Tizgowere Msiska outlines how the REHAAT Initiative is advancing SDGs on the local level in Mzuzu City, Malawi.
Since Malawi adopted its decentralisation policy in 1998, the country has experienced both positive turnarounds and retardations in social and economic development. The decentralisation policy seeks to promote accountability and good governance to help reduce poverty and mobilise the masses for socio-economic development at the local level.
This necessitated the empowerment of local councils and public institutions to mobilise resources and use them for development activities in their respective communities. This entails the need for strong collaboration between the local government and non-state actors such as Revolution Human Aid and Transparency Initiative (REHAAT) who works in the areas of Education, Human Rights and Governance, ICT and Skills Development, Environment and Climate Change, and Food Security and Livelihoods. By tackling challenges in these areas, the organisation systematically contributes towards the attainment of SDGs 2, 4, 5, 6, 8, 10, and 13.
Putting SDG 4 at the Centre
The attainment of all SDGs depends on the literacy levels among the citizenry. It takes an educated society to fully understand the aspirations of the global and national development agenda. Therefore, the organisation prioritises the goal of quality education in Mzimba North/Mzuzu City.
Malawi has made some efforts to align its education policy and system to align with the aspirations in SDG 4. However, resources in the education sector are limited and national budgets have been allocating a greater percentage of education funding to administration purposes as compared to school infrastructure and teaching and learning materials.
The results of this is evident for example at Mageza Primary School in Kaviwale Zone, which is lacking very basic facilities: the school does not have enough classrooms so that some learners learn on the bare ground – even when it rains. All blocks are temporary structures that cannot accommodate beyond 40 learners, forcing the school to operate on triple shifts. The school does not have desks or chairs, and the head teacher’s office, which doubles as staff room, is in a dilapidated state. When it rains, it leaks heavily. With the cold weather that characterises Mzuzu City, some learners cannot stand learning in the cold, eventually missing classes. Even schools that are considered to be better off than others may lack school libraries, adequate classrooms, and qualified teachers. This affects the performance of learners at all levels and has emphasised that action needs to be taken at the local level.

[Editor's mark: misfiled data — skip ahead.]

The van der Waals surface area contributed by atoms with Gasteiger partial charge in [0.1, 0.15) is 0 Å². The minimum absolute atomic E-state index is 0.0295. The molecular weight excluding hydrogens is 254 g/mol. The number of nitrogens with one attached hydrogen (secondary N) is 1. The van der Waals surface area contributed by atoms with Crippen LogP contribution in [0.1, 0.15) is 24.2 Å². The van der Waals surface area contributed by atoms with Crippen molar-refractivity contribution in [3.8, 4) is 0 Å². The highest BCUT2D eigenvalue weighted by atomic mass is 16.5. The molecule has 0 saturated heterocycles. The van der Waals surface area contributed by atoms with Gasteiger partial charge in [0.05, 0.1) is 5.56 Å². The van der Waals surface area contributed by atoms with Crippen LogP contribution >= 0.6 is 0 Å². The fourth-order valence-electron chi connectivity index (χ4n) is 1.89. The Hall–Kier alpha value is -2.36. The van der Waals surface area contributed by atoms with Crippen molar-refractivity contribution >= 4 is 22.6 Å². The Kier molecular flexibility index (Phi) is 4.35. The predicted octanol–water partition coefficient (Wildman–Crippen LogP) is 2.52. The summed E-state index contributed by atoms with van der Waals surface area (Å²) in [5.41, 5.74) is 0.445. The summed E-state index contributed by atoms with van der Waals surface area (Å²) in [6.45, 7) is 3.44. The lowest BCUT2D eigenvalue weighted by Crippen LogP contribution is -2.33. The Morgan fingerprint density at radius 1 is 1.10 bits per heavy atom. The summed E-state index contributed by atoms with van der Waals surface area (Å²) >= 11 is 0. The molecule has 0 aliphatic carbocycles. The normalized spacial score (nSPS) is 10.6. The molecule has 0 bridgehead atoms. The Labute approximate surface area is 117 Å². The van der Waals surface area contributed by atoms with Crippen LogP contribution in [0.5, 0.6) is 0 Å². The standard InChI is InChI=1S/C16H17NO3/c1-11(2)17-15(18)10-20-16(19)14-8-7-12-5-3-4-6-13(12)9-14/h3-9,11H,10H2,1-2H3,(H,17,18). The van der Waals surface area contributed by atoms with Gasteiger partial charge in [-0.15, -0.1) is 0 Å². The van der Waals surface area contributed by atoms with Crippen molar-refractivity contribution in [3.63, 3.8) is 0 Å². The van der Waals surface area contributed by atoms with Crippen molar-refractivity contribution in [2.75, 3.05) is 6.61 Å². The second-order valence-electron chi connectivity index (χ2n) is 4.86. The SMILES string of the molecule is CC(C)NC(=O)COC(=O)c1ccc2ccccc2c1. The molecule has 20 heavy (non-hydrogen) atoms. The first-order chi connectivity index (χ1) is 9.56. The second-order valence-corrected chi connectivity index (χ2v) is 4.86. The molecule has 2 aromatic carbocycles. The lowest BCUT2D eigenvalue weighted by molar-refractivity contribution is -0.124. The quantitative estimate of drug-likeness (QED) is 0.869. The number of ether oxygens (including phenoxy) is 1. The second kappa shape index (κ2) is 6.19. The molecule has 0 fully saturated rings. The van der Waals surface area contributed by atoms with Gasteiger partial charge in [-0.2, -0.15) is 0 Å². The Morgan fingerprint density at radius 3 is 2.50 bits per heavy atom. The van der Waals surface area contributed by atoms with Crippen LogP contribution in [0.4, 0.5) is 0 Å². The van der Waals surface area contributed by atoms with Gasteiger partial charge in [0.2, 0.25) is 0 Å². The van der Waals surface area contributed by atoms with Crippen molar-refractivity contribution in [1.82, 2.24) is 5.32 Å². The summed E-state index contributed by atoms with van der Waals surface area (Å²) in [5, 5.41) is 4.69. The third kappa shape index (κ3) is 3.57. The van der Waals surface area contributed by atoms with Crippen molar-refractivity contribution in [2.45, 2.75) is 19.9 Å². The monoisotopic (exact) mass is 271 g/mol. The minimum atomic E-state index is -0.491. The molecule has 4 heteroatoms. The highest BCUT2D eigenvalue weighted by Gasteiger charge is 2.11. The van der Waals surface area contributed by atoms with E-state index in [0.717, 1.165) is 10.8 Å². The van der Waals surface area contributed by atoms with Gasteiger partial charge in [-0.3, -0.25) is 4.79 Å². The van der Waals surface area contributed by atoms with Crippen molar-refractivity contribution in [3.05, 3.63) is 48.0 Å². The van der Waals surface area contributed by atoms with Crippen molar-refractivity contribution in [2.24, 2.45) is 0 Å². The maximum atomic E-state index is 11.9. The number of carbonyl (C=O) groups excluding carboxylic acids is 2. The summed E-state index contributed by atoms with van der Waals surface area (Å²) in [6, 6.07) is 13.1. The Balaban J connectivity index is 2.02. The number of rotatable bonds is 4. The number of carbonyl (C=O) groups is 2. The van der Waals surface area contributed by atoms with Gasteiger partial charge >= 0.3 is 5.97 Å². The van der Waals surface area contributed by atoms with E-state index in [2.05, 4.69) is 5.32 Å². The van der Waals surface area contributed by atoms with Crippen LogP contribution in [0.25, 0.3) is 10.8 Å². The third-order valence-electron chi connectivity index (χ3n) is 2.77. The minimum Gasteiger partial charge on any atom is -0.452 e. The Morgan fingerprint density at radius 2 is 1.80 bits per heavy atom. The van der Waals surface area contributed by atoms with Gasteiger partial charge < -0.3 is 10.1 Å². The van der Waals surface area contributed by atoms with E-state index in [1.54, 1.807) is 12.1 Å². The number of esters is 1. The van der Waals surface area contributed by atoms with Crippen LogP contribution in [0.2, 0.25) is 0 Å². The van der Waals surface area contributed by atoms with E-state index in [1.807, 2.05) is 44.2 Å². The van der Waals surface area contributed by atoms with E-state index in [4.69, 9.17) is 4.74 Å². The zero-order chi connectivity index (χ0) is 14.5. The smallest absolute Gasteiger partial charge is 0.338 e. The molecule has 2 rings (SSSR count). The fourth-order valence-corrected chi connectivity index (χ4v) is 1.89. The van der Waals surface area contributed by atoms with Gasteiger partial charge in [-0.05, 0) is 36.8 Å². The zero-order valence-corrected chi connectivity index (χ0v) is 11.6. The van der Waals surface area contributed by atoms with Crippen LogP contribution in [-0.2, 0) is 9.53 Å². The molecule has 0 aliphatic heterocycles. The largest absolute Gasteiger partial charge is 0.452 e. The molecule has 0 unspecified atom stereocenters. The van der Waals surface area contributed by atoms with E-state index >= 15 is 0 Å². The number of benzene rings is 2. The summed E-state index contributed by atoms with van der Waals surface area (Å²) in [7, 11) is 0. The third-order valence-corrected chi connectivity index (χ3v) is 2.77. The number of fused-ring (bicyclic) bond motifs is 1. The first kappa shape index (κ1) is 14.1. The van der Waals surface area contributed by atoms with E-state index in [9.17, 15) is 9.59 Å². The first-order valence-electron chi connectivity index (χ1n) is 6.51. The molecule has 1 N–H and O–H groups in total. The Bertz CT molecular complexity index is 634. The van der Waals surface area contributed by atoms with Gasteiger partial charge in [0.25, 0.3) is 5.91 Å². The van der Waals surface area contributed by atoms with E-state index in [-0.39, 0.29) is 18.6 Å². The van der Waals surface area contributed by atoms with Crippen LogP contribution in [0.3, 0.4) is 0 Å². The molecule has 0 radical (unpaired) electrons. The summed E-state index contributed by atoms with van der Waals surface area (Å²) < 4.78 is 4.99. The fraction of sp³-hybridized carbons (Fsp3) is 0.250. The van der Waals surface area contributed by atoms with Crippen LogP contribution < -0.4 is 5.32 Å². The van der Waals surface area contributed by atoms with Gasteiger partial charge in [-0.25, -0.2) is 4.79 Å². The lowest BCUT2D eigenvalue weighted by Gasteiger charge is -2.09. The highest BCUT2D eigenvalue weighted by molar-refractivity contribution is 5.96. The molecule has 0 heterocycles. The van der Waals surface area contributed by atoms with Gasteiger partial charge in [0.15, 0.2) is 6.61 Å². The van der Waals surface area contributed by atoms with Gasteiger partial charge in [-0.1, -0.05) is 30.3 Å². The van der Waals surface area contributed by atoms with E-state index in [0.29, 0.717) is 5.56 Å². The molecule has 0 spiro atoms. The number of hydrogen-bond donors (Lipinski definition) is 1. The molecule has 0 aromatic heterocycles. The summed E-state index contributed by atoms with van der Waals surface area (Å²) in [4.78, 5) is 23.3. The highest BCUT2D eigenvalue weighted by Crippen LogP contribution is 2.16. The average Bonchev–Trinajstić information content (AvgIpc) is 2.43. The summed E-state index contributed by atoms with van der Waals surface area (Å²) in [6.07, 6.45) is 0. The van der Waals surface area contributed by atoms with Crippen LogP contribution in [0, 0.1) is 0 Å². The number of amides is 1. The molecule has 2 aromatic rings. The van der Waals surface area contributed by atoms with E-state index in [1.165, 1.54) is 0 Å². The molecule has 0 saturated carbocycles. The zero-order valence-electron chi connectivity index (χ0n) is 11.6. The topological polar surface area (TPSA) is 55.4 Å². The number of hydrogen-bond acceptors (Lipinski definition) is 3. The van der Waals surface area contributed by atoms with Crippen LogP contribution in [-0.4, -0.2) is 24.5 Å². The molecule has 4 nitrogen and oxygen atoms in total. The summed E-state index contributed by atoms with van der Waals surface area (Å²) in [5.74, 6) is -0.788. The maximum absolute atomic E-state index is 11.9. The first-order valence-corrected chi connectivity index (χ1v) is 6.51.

What is the Role of Community Structures?
An assessment conducted by Mzuzu District Education Network (DEN) and REHAAT focussed on primary education in Mzimba North. It revealed the gaps in primary education in the district and the crucial role of community structures such as parent-teacher associations (PTAs), mother groups, and School Management Committees (SMC) in advancing quality education.
They were the leading forces in mobilising communities’ resources to build classrooms, support auxiliary teachers, build accommodation for teachers, support the school feeding programme, and many more initiatives. For example, St. Austin Primary School in Enkondhlweni Zone has constructed a classroom block trough initiative of the community structures; a mothers’ group at Ethuleni School in Euthini Zone has managed to mobilise resources for poor learners in general and girls in particular; and the communities surrounding Chibale School in Emoneni Zone raised funds to support volunteer teachers.